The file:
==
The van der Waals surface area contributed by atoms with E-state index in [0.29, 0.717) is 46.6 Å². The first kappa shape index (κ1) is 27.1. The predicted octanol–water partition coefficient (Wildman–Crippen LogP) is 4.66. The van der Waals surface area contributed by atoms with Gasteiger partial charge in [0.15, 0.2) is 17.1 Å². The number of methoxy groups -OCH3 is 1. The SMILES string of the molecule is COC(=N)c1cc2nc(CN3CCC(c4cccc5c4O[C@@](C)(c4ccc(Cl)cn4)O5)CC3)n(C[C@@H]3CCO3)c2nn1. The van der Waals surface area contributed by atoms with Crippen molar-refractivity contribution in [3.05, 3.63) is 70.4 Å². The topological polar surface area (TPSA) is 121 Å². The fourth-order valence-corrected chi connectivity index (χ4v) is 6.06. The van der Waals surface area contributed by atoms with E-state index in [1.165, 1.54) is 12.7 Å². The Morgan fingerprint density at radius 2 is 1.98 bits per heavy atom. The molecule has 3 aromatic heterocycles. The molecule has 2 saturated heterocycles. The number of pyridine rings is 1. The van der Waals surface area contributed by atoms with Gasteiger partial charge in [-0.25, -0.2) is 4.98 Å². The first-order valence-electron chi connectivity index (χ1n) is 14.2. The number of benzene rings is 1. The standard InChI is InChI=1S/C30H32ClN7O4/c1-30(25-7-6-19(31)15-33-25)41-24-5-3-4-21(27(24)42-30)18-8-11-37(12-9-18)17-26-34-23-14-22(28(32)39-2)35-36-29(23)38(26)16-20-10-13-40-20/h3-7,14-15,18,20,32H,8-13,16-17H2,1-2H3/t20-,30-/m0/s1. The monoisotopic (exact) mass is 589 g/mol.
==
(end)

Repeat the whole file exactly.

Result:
The van der Waals surface area contributed by atoms with E-state index in [0.29, 0.717) is 46.6 Å². The first kappa shape index (κ1) is 27.1. The predicted octanol–water partition coefficient (Wildman–Crippen LogP) is 4.66. The van der Waals surface area contributed by atoms with Gasteiger partial charge in [0.15, 0.2) is 17.1 Å². The number of methoxy groups -OCH3 is 1. The SMILES string of the molecule is COC(=N)c1cc2nc(CN3CCC(c4cccc5c4O[C@@](C)(c4ccc(Cl)cn4)O5)CC3)n(C[C@@H]3CCO3)c2nn1. The van der Waals surface area contributed by atoms with Crippen molar-refractivity contribution in [3.05, 3.63) is 70.4 Å². The topological polar surface area (TPSA) is 121 Å². The fourth-order valence-corrected chi connectivity index (χ4v) is 6.06. The van der Waals surface area contributed by atoms with E-state index in [1.165, 1.54) is 12.7 Å². The Morgan fingerprint density at radius 2 is 1.98 bits per heavy atom. The molecule has 3 aromatic heterocycles. The molecule has 2 saturated heterocycles. The number of pyridine rings is 1. The van der Waals surface area contributed by atoms with Gasteiger partial charge in [-0.25, -0.2) is 4.98 Å². The first-order valence-electron chi connectivity index (χ1n) is 14.2. The number of benzene rings is 1. The standard InChI is InChI=1S/C30H32ClN7O4/c1-30(25-7-6-19(31)15-33-25)41-24-5-3-4-21(27(24)42-30)18-8-11-37(12-9-18)17-26-34-23-14-22(28(32)39-2)35-36-29(23)38(26)16-20-10-13-40-20/h3-7,14-15,18,20,32H,8-13,16-17H2,1-2H3/t20-,30-/m0/s1. The monoisotopic (exact) mass is 589 g/mol.